Much like many modern day readers, my first encounter with Charles Dickens was in the 6th grade. A Tale of Two Cities was required reading and I must admit that 12-year-old me did not enjoy it. Not at the time, at least. And who could blame me? Much like other young boys my age, I had a bias against the aged ideas of Victorian times. I just felt like it was all a little bit out-of-touch.

As I grew in age and opened up more of Charles Dickens’ books — Hard Times, Great Expectations, Our Mutual Friend —I slowly uncovered how wrong little 12-year-old me was. Little did I know that Dickens’ was actually a herald of the future, exhibiting the values of the modern, 21st century male.


Here’s 3 ways how:


“No one who can read, ever looks at a book, even unopened on a shelf, like one who cannot.” — Our Mutual Friend
As the socially conscious man, Dickens’ championed the boom of Victorian England’s masses coming to education and literacy. This is a fight we continue to this day worldwide, with projects like our very own Fully Booked Foundation. Another great movement is, which develops and provides low cost educational computers to underprivileged schools, including some in the Philippines.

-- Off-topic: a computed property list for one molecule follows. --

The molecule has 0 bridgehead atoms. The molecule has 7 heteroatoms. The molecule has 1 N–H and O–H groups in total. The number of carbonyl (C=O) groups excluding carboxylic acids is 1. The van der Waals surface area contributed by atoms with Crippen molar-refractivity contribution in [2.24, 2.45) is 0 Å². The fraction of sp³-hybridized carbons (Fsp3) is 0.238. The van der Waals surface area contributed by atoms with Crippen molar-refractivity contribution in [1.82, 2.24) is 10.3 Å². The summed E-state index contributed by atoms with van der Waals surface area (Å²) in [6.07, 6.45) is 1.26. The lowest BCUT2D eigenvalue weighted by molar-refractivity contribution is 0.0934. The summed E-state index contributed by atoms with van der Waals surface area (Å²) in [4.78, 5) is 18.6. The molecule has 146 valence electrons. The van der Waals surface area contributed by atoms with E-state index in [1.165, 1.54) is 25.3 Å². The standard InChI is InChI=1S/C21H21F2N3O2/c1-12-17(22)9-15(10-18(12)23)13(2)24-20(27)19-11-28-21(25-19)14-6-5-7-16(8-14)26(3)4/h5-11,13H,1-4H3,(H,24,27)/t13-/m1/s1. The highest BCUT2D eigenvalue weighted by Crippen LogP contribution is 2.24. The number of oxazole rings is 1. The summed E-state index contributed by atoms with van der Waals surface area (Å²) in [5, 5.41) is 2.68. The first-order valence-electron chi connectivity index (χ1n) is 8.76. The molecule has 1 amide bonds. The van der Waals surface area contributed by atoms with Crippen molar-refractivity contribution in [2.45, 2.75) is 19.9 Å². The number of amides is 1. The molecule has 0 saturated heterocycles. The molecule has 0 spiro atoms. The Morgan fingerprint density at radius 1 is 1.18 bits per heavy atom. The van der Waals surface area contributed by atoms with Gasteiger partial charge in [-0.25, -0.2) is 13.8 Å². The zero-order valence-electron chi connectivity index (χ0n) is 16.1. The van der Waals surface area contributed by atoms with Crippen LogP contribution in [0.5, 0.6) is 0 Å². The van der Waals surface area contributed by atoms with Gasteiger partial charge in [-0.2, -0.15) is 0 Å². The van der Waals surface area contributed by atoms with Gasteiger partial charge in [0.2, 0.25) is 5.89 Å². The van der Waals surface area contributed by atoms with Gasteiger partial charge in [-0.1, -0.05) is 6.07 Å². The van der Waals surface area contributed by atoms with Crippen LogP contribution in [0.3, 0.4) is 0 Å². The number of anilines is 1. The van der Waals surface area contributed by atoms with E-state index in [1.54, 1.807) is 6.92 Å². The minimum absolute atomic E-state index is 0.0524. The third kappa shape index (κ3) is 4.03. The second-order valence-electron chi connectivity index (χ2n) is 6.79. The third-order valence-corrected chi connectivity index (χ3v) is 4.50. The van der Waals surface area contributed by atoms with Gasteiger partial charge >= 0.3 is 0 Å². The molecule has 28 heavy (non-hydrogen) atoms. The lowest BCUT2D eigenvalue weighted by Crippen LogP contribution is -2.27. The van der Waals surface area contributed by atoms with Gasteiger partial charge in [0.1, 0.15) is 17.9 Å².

“I almost feel as if you ought to be grateful to ME, for giving you the opportunity of enjoying the luxury of generosity.” — Bleak House
As the hipster, he made fun of the upper classes’s obsession with belongings. For the first time, being “all that” was passé. Bleak House is very much an expose of rich oppression keeping the poor poor.


“I only ask to be free. The butterflies are free.” — A Tale of Two Cities
As the tortured artist, stuck in an unhappy marriage (separation or divorce was not permissible), he opened up his pain to his readership on a monthly basis. Yes, Dickens’ invented the rant blog. You heard it here first.




If you haven’t picked up a Charles Dickens book since high school, celebrate his 201st birthday by getting yourself one this weekend. They’re relatively inexpensive and certified classics. It’s difficult to go wrong. In preparing to write this blog, I re-read both Great Expectations and A Tale of Two Cities. My only regret is that I did not enjoy them this much the first time around.


Perhaps try The Mystery of Edwin Drood, which essentially defined the mystery novel. Or maybe Dickens’ own personal favorite, David Copperfield, which gives some of the best insight into the author’s life experience. Great Expectations is as close to a perfect novel as any I have ever read, with the fluidity of Dickens’ prose still unparalleled, even by the greatest writers of our current age.

Rediscover Dickens this weekend. “The pain of parting is nothing to the joy of meeting again.”

Also, join yesterday’s Charles Dickens Tote Giveaway here:

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